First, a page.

TECHNIQUE

Tiletamine-Zolazepam Anaesthesia in Bears  (Disease Investigation & Management - Treatment and Care)

Summary Information
Type of technique Health & Management / Disease Investigation & Management / Techniques:
Synonyms and Keywords
  • Telazol anesthesia in bears
  • Zoletil anaesthesia in bears

See also:

Description N.B. Information given in this page is to be used in conjunction with the relevant section on Bears in Treatment and Care - Anaesthesia and Chemical Restraint

Preparation for anaesthesia:

  • Whenever possible (with captive bears), the bear should be moved to a safe, quiet, well-controlled situation away from other bears. (B407.w18, D247.7.w7)
  • Avoid anaesthetising immediately after the bear has eaten, to reduce the risks associated with vomiting and regurgitation during induction, anaesthesia or recovery. (D156.w2)
    • Preferably starve for 24 hours before anaesthesia. (B407.w18)
    • Withhold water for eight hours and food for 24 hours before immobilization. (D247.7.w7)

Administration:

  • Intramuscularly, by pole syringe or remote injection using a blowpipe or dart gun. (J1.16.w14, J1.21.w8, J27.69.w1, J40.53.w2, J59.19.w1)
  • Hand-injection can be used for additional doses in recumbent individuals. (J1.21.w8)
  • Hand injection can be used for cubs-of-the-year in spring and a pole syringe for injecting cubs-of-the-year in autumn. (J1.25.w11)
  • Administration into the neck, shoulder muscle or upper mid-back may be useful in large/fat adults ,rather than into the hind quarters, since the subcutaneous fat layer is thinner, and it is more likely that the injection will reach muscle (which is highly vascularised in these areas). In smaller individuals (harder to hit accurately) or thin bears, injection into the rump minimises the risk of injury. (J1.21.w8, J1.25.w11)
  • See: Intramuscular Injection of Bears

Suggested doses:

  • Bears (Ursidae - Bears (Family))- mean 4.9 mg/kg. (J196.72.w2)
  • In captive bears, 3-4 mg/kg is effective; in wild bears, 5 mg/kg. (B407.w18)
  • Ursus arctos - Brown bear 
    • 8.0 mg/kg. (B345.6.w6)
      • 2.0 mg/kg ketamine can be given as a supplemetal drug if required. (B345.6.w6)
    • 7.0-9.0 mg/kg. (B336.51.w51, J40.53.w2)
      • 7.0-9.0 mg/kg (actual range 3.4-22.2 mg/kg) was used successfully for immobilization of free-ranging grizzly bears. (J40.53.w2)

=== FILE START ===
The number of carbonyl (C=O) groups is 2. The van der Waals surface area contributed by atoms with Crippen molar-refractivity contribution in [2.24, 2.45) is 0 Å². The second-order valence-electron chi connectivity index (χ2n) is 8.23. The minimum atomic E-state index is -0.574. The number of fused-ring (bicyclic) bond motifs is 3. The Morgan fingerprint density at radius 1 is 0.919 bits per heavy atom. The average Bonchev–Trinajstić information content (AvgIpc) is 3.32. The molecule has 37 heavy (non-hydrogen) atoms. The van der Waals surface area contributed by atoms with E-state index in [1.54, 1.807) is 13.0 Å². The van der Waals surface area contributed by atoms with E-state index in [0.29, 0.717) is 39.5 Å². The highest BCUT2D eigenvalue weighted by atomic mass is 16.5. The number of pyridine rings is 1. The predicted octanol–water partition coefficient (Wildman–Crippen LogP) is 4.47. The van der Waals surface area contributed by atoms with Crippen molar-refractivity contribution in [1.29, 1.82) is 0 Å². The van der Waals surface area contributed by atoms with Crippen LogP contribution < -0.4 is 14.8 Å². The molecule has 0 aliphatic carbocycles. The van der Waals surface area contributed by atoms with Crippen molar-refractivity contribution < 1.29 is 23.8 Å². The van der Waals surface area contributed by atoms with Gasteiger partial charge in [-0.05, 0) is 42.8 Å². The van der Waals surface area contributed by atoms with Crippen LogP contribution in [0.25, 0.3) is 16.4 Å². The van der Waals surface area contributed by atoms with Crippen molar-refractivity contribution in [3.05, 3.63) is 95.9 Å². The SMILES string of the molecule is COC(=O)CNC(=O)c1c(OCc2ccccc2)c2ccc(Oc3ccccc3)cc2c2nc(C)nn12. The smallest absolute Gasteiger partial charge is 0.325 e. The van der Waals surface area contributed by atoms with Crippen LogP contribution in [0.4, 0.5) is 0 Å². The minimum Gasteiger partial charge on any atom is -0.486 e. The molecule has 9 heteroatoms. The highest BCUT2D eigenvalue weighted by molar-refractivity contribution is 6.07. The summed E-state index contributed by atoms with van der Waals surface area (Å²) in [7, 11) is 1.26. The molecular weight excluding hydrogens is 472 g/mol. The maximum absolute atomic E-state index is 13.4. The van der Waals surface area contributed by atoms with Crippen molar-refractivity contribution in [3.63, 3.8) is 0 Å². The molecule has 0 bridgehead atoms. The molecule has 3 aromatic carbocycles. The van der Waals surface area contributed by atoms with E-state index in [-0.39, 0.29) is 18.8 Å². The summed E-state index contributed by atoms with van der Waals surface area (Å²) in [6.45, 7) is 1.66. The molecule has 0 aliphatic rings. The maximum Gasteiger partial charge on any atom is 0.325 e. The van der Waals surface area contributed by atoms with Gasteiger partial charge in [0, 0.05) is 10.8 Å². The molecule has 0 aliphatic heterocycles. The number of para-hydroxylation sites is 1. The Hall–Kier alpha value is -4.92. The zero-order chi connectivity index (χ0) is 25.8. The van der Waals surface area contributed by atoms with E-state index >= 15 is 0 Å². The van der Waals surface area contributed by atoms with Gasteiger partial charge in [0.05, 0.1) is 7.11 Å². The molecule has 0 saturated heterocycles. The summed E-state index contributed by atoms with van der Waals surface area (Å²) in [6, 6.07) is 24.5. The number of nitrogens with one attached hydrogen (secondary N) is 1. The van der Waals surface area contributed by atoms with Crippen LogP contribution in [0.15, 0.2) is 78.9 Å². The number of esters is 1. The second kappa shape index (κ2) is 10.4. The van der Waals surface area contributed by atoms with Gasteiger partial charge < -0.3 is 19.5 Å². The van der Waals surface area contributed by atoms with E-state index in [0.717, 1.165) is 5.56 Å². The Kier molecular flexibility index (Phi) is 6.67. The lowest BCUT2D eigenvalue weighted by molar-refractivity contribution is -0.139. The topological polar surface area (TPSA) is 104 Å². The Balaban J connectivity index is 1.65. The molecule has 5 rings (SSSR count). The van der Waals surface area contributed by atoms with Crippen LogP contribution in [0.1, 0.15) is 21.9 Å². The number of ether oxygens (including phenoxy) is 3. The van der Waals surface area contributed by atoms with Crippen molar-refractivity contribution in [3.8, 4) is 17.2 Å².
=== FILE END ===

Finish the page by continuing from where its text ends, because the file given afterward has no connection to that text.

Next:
• 7-10 mg/kg. (D156.w2)
    • 4.3 mg/kg (range 3.1-5.3 mg/kg). "Surgical anesthesia. Additional doses given to maintain anesthesia."(J196.72.w2)
    • 3.5 +/- 1.8 mg/kg. Induction in 4.0 +/- 2.0 minutes. In captive bears, nine anaesthetics. (J1.16.w14)
    • 5.5 mg/kg used to anaesthetise for suturing a laceration. Provided good anaesthesia for 20 minutes. (J2.5.w2)
    • 8-10 mg/kg. (J345.14.w6)
  • Tremarctos ornatus - Spectacled bear 
    • 6.0 mg/kg. (B345.6.w6, B336.51.w51)
      • This dose rate has been used successfully in the wild. (V.w99)
      • Ketamine 2.0 mg/kg can be given as a supplemental drug if required. (B345.6.w6)
      • Doses of 2.0 - 3.4 mg/kg have been used. (P77.1.w19)
    • Mean 5.7 mg/kg (range 3.2-11.1). "Excellent immobilisation" Two bears which had eaten six hours prior to immobilisation vomited about 40 minutes after injection.(J196.72.w2)
    • Mean 2.8 +/- 0.5 mg/kg. Induction in 15.0 +/- 0.8 minutes. In captive bears, three anaesthetics. (J1.16.w14)
  • Helarctos malayanus - Sun bear 
    • 5.0 mg/kg. (B345.6.w6, B336.51.w51)
    • Mean 4.8 mg/kg (range 4.0-5.5 mg/kg). "Surgical anesthesia. Poor muscle relaxation in two trials." (J196.72.w2)
    • 4.1 +/- 0.9 mg/kg, induction in 8.7 +/- 3.0 minutes. In captive bears, three anaesthetics. (J1.16.w14)
    • 3-5 mg/kg; 5 mg/kg in escaped animals for rapid knock down. (D255.6.w6e)
    • 4 mg/kg estimated body mass for wild bears. (J17.119.w1)
    • In bears at a wildlife rehabilitation centre in Malaysia, 5 mg/kg produced only light anaesthesia with poor muscle relaxation and side-to-side head movements. (J2.34.w4)
  • Ursus maritimus - Polar bear 
    • 8 mg/kg. (B345.6.w6, B336.51.w51)
      • Ketamine 2.0 mg/kg can be given as a supplemental drug if required. (B345.6.w6)
    • 8-10 mg/kg. (D156.w2, J2.30.w5)
    • Mean 4.9 mg/kg (range 3.5-7.0 mg/kg) "Surgical anesthesia." "In several trials additional IM or IV doses were required to maintain anesthesia." (J196.72.w2)
    • 5 mg/kg for wild bears, 3-4 mg/kg for captive bears. (B407.w18)
    • Mean 5.1 mg/kg for satisfactory immobilisation of wild polar bears. (J1.21.w8)
    • Note: Additional dosing may be required following underdosing (e.g. due to underestimation of bodyweight), injection into a poor site, dart failure or delays between injection and handling. (J1.21.w8)
    • 8-9 mg/kg for rapid full immobilisation of wild bears darted from helicopter. (J1.25.w11)
      • Mean doses were slightly lower in autumn (7.9 mg/kg) than in spring (8.9 mg/kg) but frequency distributions of dosages were equivalent. (J1.25.w11)
    • Administered at 8.2 +/- 1.3 mg/kg. (P1.1996.w5)
    • Administered at 8.2 +/- 2 mg/kg. (P20.1998.w10)
  • Melursus ursinus - Sloth bear
    • 6.0 mg/kg. (B345.6.w6, B336.51.w51)
      • Ketamine 2.0 mg/kg if required as a supplemental drug. (B345.6.w6)
    • 5.5 - 6.6 mg/kg. (D156.w2)
  • Ursus thibetanus - Asiatic black bear
    • 4.4 mg/kg. (B345.6.w6, B336.51.w51)
    • 3.8-4.4 mg/kg. (D156.w2)
    • 9.0 mg/kg for an hour of handling, in both wild and captive Japanese black bears (Ursus thibetanus japonicus). Some individuals which initially received 6.9 +/- 1.0 mg/kg required a top-up dose, giving a total dose of 9.6 +/- 1.0 mg/kg. Hibernating bears were anaesthetised with 5.2 +/- 0/9 mg/kg; induction times were prolonged (22 +/- 14 minutes), probably related to reduced metabolism. (J27.69.w1)
  • Ursus americanus - American black bear
    • 7.0 mg/kg recommended. (B345.6.w6, B336.51.w51, J59.19.w1)
    • 3.5 +/- 1.8 mg/kg. Induction in 4.0+/- 2.0 minutes. In captive bears, six anaesthetics. (J1.16.w14)
    • Mean 6.8 mg/kg, range 3.4-22.2 mg/kg. (J59.19.w1)
    • 5.4 +/- 0.4 mg/kg (mean +/-SE), range 2.6 - 10.3 mg/kg in wild bears. (J59.24.w1)
      • Recommend 4.4-5.5 mg/kg. (J59.24.w1)
    • 4.0 mg/kg for black bear cubs over 9 kg, during rearing and rehabilitation. (P62.13.w2)

During induction:

  • Rapid induction. (J1.16.w14)
  • Induction in 3-46 minutes (mean 13 minutes) following injection at 3.1-11.1 (mean 4.9) mg/kg. (J196.72.w2)